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December 26, 2012

Do-not-knock rule will help, if residents help

Royal Oak's do-not-knock registry may be about as effective as the federal do-not-call registry, which means it won't be perfect, but it will be better than nothing.

The registry may ease the minds of people concerned that strangers coming up to the door are often up to no good, that too many have pushed scams on unsuspecting homeowners.

The Royal Oak City Commission has approved an ordinance creating the registry and prohibiting salespeople from trying to sell their wares at the addresses of those who sign up.

Like the federal do-not-call telephone registry, it doesn't bar doorbell rings and knocks on the door from representatives of non-profit agencies, political parties and candidates and religious groups.

Savvy and reputable sales people and companies who employ them will learn quickly about the registry and honor the ordinance provisions.

But enforcement will depend as well on complaints from residents when salespeople break the law deliberately or in ignorance.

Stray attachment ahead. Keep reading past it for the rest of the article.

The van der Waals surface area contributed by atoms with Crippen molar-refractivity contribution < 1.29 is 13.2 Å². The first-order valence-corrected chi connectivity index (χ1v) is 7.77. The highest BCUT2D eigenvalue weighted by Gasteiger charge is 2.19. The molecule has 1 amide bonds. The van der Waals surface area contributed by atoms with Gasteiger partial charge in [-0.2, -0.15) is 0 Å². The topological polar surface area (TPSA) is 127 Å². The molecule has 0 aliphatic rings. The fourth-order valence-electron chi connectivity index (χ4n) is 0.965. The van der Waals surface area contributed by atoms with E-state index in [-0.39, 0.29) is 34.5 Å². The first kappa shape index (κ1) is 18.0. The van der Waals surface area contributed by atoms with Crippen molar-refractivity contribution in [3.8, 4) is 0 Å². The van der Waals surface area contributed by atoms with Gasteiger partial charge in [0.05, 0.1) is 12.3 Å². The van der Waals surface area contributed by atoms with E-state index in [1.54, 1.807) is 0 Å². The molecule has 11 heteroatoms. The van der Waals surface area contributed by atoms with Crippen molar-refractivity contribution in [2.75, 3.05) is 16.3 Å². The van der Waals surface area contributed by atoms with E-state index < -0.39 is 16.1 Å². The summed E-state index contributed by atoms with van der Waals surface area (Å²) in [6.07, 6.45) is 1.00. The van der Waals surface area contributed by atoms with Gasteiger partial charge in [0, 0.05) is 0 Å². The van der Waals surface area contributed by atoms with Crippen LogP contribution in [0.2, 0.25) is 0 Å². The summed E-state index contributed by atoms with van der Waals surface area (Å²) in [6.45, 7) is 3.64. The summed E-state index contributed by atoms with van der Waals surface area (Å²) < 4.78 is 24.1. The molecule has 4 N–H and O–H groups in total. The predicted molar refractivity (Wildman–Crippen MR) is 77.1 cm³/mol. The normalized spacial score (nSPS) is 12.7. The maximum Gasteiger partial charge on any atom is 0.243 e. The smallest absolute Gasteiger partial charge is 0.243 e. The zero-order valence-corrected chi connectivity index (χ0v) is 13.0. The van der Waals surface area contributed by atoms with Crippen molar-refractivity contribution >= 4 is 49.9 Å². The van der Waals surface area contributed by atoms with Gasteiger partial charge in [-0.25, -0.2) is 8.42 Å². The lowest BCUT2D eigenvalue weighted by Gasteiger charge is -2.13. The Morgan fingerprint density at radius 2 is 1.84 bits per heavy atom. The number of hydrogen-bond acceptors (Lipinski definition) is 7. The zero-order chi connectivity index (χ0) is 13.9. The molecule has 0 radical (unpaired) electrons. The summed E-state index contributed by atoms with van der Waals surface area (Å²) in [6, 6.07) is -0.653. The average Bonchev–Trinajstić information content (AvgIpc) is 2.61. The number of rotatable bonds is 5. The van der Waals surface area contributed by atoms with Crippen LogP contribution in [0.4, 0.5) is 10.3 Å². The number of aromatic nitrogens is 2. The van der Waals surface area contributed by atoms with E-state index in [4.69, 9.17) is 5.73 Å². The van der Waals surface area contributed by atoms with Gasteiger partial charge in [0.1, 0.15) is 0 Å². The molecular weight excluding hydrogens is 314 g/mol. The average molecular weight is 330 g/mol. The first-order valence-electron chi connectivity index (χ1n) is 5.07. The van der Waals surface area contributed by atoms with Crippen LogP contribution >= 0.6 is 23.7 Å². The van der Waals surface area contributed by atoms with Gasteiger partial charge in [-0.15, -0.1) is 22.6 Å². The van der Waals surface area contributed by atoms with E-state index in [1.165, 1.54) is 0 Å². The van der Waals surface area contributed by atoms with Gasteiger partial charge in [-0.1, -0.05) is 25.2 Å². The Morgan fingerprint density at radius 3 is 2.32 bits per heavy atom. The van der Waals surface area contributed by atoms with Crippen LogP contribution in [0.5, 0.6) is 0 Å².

The city already requires door-to-door peddlers to obtain a $25 license, for which they provide contact information, a Social Security number, criminal convictions if they've had any and a list of items they intend to sell.

Residents will enter names and addresses on-line. The address will remain on the registry for five years.

Although door-to-door sales have been part of the business landscape for many years, the number of occasional bad actors has given it an image problem. The coat-your-driveway or fix-your-roof sales are traditional scams, as are many that provide an excuse for a stranger to enter a home and take cash or a wallet.

In Royal Oak, City Commissioner Dave Poulton asked for the registry after an elderly resident showed an insistent peddler a gun.

The resident's windows were frosted; he couldn't see the man outside. The man outside either couldn't hear shouts from inside to leave or ignored them.

The peddler left, but the incident left an impression on the resident and the city commissioner.

The 80-year-old resident said he was frightened because an elderly woman in the city had been murdered in her home a few weeks before by a couple who had raked her leaves for cash.

Although door-to-door sales persist, we question their profitability. And we're sure residents won't complain if peddlers find legal and more fruitful neighborhoods somewhere else.

The Oakland Press

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